Political campaign reform research paper topics

The 2016 Democratic National Convention will take place in Philadelphia, Pennsylvania, from July 25 to July 28. Presumptive Democratic nominee Hillary Clinton is expected to accept her party’s nomination to run for president this November.

Learn more about election reform for your research paper. (Credit: Ohiodcca.org)

Learn more about election reform for your research paper. (Credit: Ohiodcca.org)

Also at the convention, the Democratic Party will adopt the official Democratic Party Platform that will form the basis for the presidential campaign. So far, the political campaign process has generated more calls for election reform. The changing face of elections could be the focus of your next research paper.

How political conventions work

Originally the purpose of the political convention was to nominate the party’s candidate for president. Candidates were nominated and voted for in secret caucuses by members of Congress. Often the process took several rounds of voting before party members could reach a consensus.

Ed Grabianowski explained the history and details of “How Political Conventions Work,” for HowStuffWorks.com.

Gradually people demanded more participation in the process and the current system of primaries (and some caucuses) came to be. Now, by the time of the convention, the party’s nominee is certain.

But the convention was also a place for political debate and deciding on the party’s platform or stance on the issues of the day. For example, in 1860, the Democratic Party framed its position on the government’s right to outlaw slavery.

According to Grabianowski, these functions of conventions have disappeared behind the scenes and today the conventions are little more than infomercials.

“While the conventions serve to unify the party and generate party pride, the ‘advertisement for the party’ has become the primary function of political conventions today,” Grabianowski stated.

Calls for campaign reform

During the primaries, both Donald Trump and Bernie Sanders complained that the current election system worked against them. Despite their popularity, it was often their opponent who won the delegates in a state’s primary. And it’s the delegates who get to vote for the party’s nominee at the convention.

On his website, FeeltheBern.org, writers outlined what Sanders sees as the reforms that are needed in the U.S. election system.

His list included:

  • Overturn Citizens United which allow unlimited sums of money to fuel electoral politics
  • Disclose Act requiring disclosure of sources of election funds
  • Public financing of elections instead of special interest money
  • Democracy Day declaring voting day as a national holiday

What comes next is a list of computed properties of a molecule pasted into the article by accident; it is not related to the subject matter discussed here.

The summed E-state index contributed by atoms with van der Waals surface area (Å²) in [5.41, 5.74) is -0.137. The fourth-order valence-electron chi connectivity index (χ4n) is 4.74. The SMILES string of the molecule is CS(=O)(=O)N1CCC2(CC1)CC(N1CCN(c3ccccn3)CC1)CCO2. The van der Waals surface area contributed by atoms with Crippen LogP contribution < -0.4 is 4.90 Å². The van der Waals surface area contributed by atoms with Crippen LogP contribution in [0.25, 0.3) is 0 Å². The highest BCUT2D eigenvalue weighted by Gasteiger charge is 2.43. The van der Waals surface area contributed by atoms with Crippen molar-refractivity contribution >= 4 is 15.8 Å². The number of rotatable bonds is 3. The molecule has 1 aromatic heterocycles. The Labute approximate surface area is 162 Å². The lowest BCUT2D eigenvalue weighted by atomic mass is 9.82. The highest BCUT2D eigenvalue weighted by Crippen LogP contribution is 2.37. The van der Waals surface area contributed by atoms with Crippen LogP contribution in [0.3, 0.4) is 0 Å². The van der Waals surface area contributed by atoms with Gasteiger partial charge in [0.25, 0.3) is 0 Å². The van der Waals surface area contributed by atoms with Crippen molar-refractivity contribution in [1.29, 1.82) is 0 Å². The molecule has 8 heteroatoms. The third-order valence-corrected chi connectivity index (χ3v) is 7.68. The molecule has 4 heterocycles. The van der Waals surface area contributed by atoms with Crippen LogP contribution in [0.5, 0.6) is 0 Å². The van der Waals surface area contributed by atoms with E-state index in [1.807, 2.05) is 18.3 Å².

• Curb redistricting and reinforce the Voting Rights Act by making it easy for anyone to cast a vote

Because of rules that allow wealthy individuals and corporations to funnel millions into campaigns, many fear that this means the selling of democracy. Generally speaking, calls for election reform center on campaign financing rules and voting rights.

According to FeeltheBern.org, “Former President Jimmy Carter stated during an interview in July 2015 that ‘the billionaire class now owns the economy, and they are working day and night to make certain that they own the United States government.’”

A handbook on election reform

To learn more about the changing election system, check out the book, Campaign and Election Reform: A Reference Handbook, by Glenn H. Utter and Ruth Ann Strickland.

This handbook provides a sweeping overview of U.S. campaign and election reform efforts, past and present, from the introduction of the secret ballot to touch-screen voting.

The authors also discussed issues about the registration of so-called nontraditional voters, including college students living away from home. They found that voter registration for these citizens is a major concern.

By all accounts, voters between the ages of 18 and 29 wielded considerable force in the 2012 presidential election. This voting bloc must continue to participate in elections in order for politicians to take their concerns to heart.

“However, concerns have been raised about potential election fraud or the prospect that students may outvote residents, especially in small college towns. In many states, due to reforms in election laws and litigation, students increasingly have been able to register and vote in the locations they prefer,” the authors said.

Learn more about politics and political conventions at Questia.

Do you think that we need election reform in the U.S.? Tell us your thoughts in the comments.

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